Honeysuckle Hat by Nicole Montgomery

Honeysuckle Hat

January 2014
yarn held together
Fingering (14 wpi) ?
24 stitches and 34 rows = 4 inches
in stockinette stitch
US 2 - 2.75 mm
450 - 500 yards (411 - 457 m)
One Size Fits Most (22.5", but very easily modified - no math!)
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The summer of 2012 was the Summer of “Foyle’s War” for me. It was the series I’d play on the laptop while I knitted on my backyard patio.

The only reoccurring female character is Samantha, played by an actress named Honeysuckle Weeks. I enjoyed the period costumes of the series, set in the first half of the 1940s, as England was fighting WWII. Sam’s wardrobe was always fairly simple, often wearing her military uniform which included a flat-topped brimmed hat. It inspired me to imagine all sorts of ways I could make a knitted hat in a similar shape but incorporate something decorative and lovely on the sides of the hat. The Honeysuckle Hat is the result of my military-hat daydreams.

This hat is written as a “one size fits most” pattern, but modifying the hat circumference is very easy and will not require you to do any math. The cabled band would be a little deep to try to attempt this hat for a baby, but I think it would work for anyone aged 5 or older with a modified circumference. Most teens and adults will fit comfortably in the 22.5” circumference the pattern is written for. The hat is approximately 4.75” tall and the bottom of the hat will hit an average adult right above the ears.

This hat uses fingering-weight yarn held double for a sturdy, thick fabric. If you strongly prefer using a single strand of yarn, you should be able to get stitch gauge using do-weight yarn and small needles (Size 2 is recommended, but you should use whatever size gets you closest to pattern gauge.)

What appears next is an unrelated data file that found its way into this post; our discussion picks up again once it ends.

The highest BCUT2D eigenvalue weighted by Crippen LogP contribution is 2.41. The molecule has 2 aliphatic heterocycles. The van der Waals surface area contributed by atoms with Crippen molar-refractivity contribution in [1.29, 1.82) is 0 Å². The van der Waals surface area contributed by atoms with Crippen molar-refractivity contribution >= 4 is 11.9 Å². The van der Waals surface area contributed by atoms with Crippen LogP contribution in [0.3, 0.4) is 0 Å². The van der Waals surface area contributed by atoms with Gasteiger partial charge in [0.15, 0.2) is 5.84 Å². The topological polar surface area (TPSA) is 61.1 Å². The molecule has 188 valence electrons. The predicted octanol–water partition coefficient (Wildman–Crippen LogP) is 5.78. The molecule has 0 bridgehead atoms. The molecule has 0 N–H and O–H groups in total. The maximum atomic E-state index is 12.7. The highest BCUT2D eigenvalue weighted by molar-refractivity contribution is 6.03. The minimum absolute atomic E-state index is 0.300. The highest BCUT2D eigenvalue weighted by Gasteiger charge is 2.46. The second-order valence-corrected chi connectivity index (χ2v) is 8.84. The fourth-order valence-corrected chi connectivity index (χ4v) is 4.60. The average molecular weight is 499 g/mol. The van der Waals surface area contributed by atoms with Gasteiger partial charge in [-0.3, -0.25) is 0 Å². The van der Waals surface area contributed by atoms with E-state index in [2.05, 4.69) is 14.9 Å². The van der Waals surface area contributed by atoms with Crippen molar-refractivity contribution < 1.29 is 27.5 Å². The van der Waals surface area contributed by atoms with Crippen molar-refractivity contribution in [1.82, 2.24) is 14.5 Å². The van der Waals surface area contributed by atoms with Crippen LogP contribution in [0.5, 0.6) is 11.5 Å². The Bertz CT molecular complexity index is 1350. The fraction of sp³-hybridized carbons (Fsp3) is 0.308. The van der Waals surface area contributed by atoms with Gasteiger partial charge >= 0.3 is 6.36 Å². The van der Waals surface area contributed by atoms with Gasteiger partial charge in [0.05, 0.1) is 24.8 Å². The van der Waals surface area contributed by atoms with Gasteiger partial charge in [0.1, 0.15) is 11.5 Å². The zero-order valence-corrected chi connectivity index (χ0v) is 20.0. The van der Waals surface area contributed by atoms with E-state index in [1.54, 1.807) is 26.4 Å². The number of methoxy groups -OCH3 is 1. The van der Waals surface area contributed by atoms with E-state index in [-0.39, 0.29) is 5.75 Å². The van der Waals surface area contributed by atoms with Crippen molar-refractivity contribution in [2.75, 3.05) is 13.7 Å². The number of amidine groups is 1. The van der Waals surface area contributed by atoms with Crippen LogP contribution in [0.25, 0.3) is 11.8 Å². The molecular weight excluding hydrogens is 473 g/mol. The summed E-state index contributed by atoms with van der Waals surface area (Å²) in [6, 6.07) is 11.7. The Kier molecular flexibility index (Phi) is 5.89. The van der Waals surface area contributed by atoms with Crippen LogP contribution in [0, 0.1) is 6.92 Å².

The bill is reinforced with a layer of craft foam, available at any craft store and in my local Walmart’s craft department.

Instructions for the cabled band are both charted and written. Two options are provided for seaming the band - either use a long-tail cast on and sew a seam to connect the CO and BO edges of the band into a circle, or begin with a provisional CO and use Kitchener stitch to graft the band into a circle. The choice is up to you! A video link is provided to demonstrate how to Kitchener cables so the seam is invisible.

I consider this an intermediate level pattern. Previous experience with simple cables would be helpful. You will also need to work increases & decreases, pick up stitches, sew on the brim, and either sew a seam in the back or use Kitchener to graft the back together.

I am always available to answer questions and to direct you toward resources on the web to help you through my patterns if there are any techniques you aren’t familiar with, or any instructions you aren’t sure about. You should always feel free to e-mail me with any questions.

Many, many thanks to test knitters, schmitt642, Eskimostitches, querie and mzpaul071506, for helping me work all the kinks out. I appreciate all your work on this!